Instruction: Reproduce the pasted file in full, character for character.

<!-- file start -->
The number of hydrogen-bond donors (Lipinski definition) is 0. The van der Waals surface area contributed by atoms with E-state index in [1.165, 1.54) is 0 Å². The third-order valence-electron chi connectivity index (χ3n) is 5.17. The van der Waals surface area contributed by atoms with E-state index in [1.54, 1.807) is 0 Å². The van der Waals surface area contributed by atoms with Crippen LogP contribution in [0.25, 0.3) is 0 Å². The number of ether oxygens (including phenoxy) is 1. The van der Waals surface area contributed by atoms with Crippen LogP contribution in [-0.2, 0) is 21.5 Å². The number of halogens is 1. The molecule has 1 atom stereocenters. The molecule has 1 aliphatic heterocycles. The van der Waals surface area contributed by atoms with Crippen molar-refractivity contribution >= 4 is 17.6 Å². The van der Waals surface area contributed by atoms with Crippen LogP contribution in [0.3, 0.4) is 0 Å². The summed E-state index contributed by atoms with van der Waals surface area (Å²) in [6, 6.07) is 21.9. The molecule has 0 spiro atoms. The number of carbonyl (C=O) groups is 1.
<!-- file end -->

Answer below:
The number of hydrogen-bond donors (Lipinski definition) is 0. The van der Waals surface area contributed by atoms with E-state index in [1.165, 1.54) is 0 Å². The third-order valence-electron chi connectivity index (χ3n) is 5.17. The van der Waals surface area contributed by atoms with E-state index in [1.54, 1.807) is 0 Å². The van der Waals surface area contributed by atoms with Crippen LogP contribution in [0.25, 0.3) is 0 Å². The number of ether oxygens (including phenoxy) is 1. The van der Waals surface area contributed by atoms with Crippen LogP contribution in [-0.2, 0) is 21.5 Å². The number of halogens is 1. The molecule has 1 atom stereocenters. The molecule has 1 aliphatic heterocycles. The van der Waals surface area contributed by atoms with Crippen molar-refractivity contribution >= 4 is 17.6 Å². The van der Waals surface area contributed by atoms with Crippen LogP contribution in [0.3, 0.4) is 0 Å². The summed E-state index contributed by atoms with van der Waals surface area (Å²) in [6, 6.07) is 21.9. The molecule has 0 spiro atoms. The number of carbonyl (C=O) groups is 1.